Tuesday 21 April 2020

The Day Shall Come

The Miami branch of the FBI is working hard to shut down terrorists. The only problem is that they can't find any. Hitting on the idea of manufacturing a threat, the FBI decide to encourage a fringe religious group led by Moses Al Shabazz to purchase automatic rifles and nuclear material so they can arrest them. Agent Kendra Glack takes the leader on the operation, but as she gets to know the Black Santa-worshipping, dinosaur-summoning Shabazz, it becomes clear that he is suffering serious mental delusions and the FBI is in danger of humiliating itself...or far worse.

The Day Shall Come is the latest film from British comedian and film-maker Chris Morris. Coming from the same school of laughs that gave us Armando Iannucci (The Thick of It, VEEP, The Death of Stalin) and Steve Coogan (Alan Partridge), Morris writes intelligent, character-based comedy. However, he favours a much darker, more politically-inspired vein of satire than his contemporaries. His last film, Four Lions, was a comedy about British suicide bombers, an idea that sounds like an oxymoron but somehow he managed to pull off.

The Day Shall Come taps into the same vein of politically-aware, midnight black humour. It does feel a little less topical - the War on Terror has receded in the public consciousness as an everyday issue since Four Lions - although this does not make the subject matter any less startling. The revelation that law enforcement agencies around the world have "helped along" terror groups purely to arrest them later is not new, but the idea they may have created such groups purely to fire up their stats feels a lot more controversial. Morris may have made an error in making this a funny story inspired by "hundreds of true stories" rather than actually dramatising one real story, which may have had more impact.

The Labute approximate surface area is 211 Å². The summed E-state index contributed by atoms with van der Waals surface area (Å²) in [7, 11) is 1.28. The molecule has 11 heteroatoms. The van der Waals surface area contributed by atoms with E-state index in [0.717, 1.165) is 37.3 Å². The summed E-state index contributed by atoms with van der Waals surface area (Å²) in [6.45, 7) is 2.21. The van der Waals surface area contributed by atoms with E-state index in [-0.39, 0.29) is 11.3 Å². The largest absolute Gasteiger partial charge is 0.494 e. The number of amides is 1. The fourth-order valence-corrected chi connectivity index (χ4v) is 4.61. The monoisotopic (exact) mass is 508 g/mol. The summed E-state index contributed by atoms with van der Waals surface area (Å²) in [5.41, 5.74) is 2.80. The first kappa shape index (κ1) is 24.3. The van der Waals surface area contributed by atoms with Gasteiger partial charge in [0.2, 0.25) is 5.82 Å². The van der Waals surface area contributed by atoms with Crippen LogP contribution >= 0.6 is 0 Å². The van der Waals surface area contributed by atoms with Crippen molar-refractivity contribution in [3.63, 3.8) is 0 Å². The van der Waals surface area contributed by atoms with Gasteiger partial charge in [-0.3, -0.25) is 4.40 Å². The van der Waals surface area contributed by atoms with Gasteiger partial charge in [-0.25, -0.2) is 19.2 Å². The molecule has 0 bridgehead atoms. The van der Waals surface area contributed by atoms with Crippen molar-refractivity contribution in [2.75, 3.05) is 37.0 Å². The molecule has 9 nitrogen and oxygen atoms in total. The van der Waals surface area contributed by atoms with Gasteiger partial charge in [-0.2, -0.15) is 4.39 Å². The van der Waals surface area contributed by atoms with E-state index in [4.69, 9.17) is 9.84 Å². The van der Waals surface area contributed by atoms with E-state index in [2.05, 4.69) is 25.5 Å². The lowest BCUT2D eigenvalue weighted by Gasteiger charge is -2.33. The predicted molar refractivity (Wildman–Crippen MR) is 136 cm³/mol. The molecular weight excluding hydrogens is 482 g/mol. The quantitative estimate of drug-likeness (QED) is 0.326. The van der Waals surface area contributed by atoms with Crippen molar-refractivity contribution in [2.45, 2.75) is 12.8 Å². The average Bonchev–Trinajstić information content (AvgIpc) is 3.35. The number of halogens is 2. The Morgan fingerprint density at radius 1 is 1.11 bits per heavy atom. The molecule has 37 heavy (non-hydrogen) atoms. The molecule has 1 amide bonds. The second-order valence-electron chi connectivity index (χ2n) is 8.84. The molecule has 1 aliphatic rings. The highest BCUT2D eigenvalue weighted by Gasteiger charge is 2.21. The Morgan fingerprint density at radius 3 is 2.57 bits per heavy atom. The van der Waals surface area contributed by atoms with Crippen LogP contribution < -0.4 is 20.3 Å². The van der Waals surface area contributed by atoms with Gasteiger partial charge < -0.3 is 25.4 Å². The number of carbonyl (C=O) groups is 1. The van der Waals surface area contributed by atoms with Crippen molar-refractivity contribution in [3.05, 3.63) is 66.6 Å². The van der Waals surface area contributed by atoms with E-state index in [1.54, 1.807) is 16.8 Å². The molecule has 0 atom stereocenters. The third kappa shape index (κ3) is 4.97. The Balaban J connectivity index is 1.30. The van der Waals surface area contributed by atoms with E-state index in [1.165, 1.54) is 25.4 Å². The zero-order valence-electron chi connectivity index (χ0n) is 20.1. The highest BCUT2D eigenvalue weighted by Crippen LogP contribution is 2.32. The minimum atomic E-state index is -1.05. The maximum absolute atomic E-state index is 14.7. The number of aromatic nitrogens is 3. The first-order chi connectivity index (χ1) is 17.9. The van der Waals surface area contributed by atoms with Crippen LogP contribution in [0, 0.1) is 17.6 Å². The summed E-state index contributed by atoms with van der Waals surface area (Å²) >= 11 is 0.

The film focuses on two main characters, Shabazz, played with masterful comic timing and total conviction by Marchánt Davis, and Kendra, played with wide-eyed disbelief by an on-top-form Anna Kendrick. A sort-of game of cat and mouse emerges between the two, but it takes a turn for the strange when Kendra realises that Shabazz has gone nuts and her bosses are trying to set up a mentally ill man as a terrorist just to make themselves look good, and becomes lost in a moral quandary as she tries to help Shabazz without getting herself fired. There's some interesting questions here about moral responsibility and the film never offers pat answers, but it does lowball the seriousness of the issues by leaning hard into the comedy.

Three Lions worked because it started off as a comedy and retained its dark humour through to the end, but it gradually shifted away from the early knockabout jokes to make its dark ending really work. The Day Shall Come never really makes that transition and also doesn't deliver as bleakly cynical an ending (although it's still an uncomfortable one), which means it can't quite match its predecessor's power. Three Lions was powerfully memorable enough to remain memorable, quotable and re-watchable a full decade after release, whilst The Day Shall Come is altogether slighter.

The Day Shall Come (***½) is still worth watching. It is funny, clever, relentless in its assault on the senses in terms of bureaucratic absurdity (most of it down to Denis O'Hare's absurd FBI boss) and has a lot of witty dialogue and amusing sight gags. It just feels like its punches have been pulled compared to its forebear. The film is available now via streaming services and physical media in the UK and USA.

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